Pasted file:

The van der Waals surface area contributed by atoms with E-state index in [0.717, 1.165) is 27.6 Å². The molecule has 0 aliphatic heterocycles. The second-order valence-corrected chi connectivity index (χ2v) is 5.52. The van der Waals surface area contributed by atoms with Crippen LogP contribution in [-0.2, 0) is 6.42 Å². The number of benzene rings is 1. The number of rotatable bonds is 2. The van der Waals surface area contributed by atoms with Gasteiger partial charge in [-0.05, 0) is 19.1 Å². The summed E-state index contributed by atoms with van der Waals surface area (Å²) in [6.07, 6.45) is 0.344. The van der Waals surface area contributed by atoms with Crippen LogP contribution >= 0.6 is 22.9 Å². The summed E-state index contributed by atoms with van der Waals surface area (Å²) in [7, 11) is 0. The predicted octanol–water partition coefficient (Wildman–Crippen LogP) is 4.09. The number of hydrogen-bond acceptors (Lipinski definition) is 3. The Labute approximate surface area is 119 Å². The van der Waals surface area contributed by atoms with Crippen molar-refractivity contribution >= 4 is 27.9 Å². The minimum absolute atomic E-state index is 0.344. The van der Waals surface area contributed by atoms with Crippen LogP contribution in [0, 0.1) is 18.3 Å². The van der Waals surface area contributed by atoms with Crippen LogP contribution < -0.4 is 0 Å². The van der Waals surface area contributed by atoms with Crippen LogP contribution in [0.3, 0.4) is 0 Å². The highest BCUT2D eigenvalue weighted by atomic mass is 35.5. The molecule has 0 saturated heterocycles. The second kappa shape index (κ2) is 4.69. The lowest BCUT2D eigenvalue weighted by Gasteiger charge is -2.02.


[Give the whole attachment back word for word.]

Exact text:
The van der Waals surface area contributed by atoms with E-state index in [0.717, 1.165) is 27.6 Å². The molecule has 0 aliphatic heterocycles. The second-order valence-corrected chi connectivity index (χ2v) is 5.52. The van der Waals surface area contributed by atoms with Crippen LogP contribution in [-0.2, 0) is 6.42 Å². The number of benzene rings is 1. The number of rotatable bonds is 2. The van der Waals surface area contributed by atoms with Gasteiger partial charge in [-0.05, 0) is 19.1 Å². The summed E-state index contributed by atoms with van der Waals surface area (Å²) in [6.07, 6.45) is 0.344. The van der Waals surface area contributed by atoms with Crippen LogP contribution >= 0.6 is 22.9 Å². The summed E-state index contributed by atoms with van der Waals surface area (Å²) in [7, 11) is 0. The predicted octanol–water partition coefficient (Wildman–Crippen LogP) is 4.09. The number of hydrogen-bond acceptors (Lipinski definition) is 3. The Labute approximate surface area is 119 Å². The van der Waals surface area contributed by atoms with Crippen molar-refractivity contribution >= 4 is 27.9 Å². The minimum absolute atomic E-state index is 0.344. The van der Waals surface area contributed by atoms with Crippen LogP contribution in [0, 0.1) is 18.3 Å². The van der Waals surface area contributed by atoms with Crippen LogP contribution < -0.4 is 0 Å². The van der Waals surface area contributed by atoms with Crippen LogP contribution in [0.3, 0.4) is 0 Å². The highest BCUT2D eigenvalue weighted by atomic mass is 35.5. The molecule has 0 saturated heterocycles. The second kappa shape index (κ2) is 4.69. The lowest BCUT2D eigenvalue weighted by Gasteiger charge is -2.02.